The area we know today as Valley Village was first recognized by the City of Los Angeles in 1939. Soon thereafter the community came together at a meeting on the grounds of the King Charney Rancho on Magnolia Boulevard where plans were laid for launching a beautification project. This was the beginning of the community activism that has led devoted volunteers to work together as neighbors to improve the quality of life in Valley Village.
When the threat of out-of-scale four- and five-story apartment buildings looming over our residential streets grew in the 1980s, residents formed a homeowners group to address this concern. In 1986, the Valley Village Homeowners Association was incorporated. The group chose to use the name Valley Village inasmuch as the Post Office branch had carried that name from the beginning. The request was taken to the Los Angeles City Council and with the help of former councilmembers Joel Wachs, John Ferraro and Zev Yaroslavsky, the blue signs designating “Valley Village” went up in 1991.
To complete the process of fighting oversized apartment buildings, a "Specific Plan" was needed to restrict height and guarantee low density in both commercial and private home construction: No new commercial buildings may be higher than 36 feet and no homes higher than 30 feet. Among its many provisions, the Specific Plan prohibits certain types of commercial enterprises from setting up anywhere in Valley Village, it regulates the placement of balconies and rooftop installations on apartment buildings, and it requires appropriate landscaping around them. Though the Specific Plan is undergoing an extensive review at the present time, the rules of the current version prevail and the plan may be found elsewhere on this website.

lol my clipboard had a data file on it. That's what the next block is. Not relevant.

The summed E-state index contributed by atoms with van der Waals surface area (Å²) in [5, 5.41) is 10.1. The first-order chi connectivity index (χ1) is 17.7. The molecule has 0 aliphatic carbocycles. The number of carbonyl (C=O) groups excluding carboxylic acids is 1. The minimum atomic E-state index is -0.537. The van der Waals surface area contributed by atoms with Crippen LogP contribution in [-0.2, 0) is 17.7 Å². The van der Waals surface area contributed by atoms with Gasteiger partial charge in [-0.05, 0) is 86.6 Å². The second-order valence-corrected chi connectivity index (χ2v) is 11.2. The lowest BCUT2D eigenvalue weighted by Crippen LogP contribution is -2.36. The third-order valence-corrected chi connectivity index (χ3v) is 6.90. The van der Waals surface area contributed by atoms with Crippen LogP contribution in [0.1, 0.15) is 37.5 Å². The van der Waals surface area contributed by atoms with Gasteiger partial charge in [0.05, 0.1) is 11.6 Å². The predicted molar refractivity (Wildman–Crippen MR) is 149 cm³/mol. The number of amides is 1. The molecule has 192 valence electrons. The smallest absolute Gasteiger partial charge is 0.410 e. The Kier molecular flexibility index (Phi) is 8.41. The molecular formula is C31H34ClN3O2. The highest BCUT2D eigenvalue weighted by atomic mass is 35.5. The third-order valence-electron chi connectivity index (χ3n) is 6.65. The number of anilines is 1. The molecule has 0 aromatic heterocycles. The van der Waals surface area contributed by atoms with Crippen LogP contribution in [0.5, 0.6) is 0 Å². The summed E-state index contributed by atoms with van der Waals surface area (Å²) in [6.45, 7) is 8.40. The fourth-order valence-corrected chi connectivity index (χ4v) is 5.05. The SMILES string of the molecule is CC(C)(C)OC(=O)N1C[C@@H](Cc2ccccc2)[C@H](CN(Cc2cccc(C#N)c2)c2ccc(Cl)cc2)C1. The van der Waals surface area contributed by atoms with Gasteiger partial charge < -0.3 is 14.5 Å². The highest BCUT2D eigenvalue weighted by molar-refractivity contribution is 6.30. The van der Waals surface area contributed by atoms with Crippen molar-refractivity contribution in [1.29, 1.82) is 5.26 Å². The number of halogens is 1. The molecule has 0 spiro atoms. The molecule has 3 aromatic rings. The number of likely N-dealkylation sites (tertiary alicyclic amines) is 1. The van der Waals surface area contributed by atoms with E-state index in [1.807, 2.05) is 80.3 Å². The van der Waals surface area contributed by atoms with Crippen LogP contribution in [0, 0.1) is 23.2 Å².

Thus, today Valley Village residents enjoy what many communities do not, which is a limit on the height of apartment buildings that overlook the backyards of single-family homes. It should also be noted that the Specific Plan cannot be applied in some pockets of the community due to the zoning of the properties within it.
For years, the Valley Village Homeowners Association communicated with its members by holding quarterly general meetings and sending out a quarterly newsletter. Then a new tradition was started when the Association began hosting the July 4th Parade. This has become a beloved treasure of our community. Residents decorate floats and bicycles and everyone makes their way along the parade route, arriving at Valley Village Park, where they visit with one another and food and drink are served.
At its meeting in January 2021, the members voted to change the name of the association from the Valley Village Homeowners Association to the Valley Village Residents Association to more accurately represent all members of the Valley Village community. The new name has not altered the Association’s objectives of communicating with its members about relevant issues concerning the neighborhood and building volunteer opportunities for members to participate and meet new neighbors, in fact we think it enhanced it.
--Written by Gil Shorr, Ellen Wilheim and Sandy Hubbard
Copyright © 2021 Valley Village Residents Association, a community advocacy group. All Rights Reserved.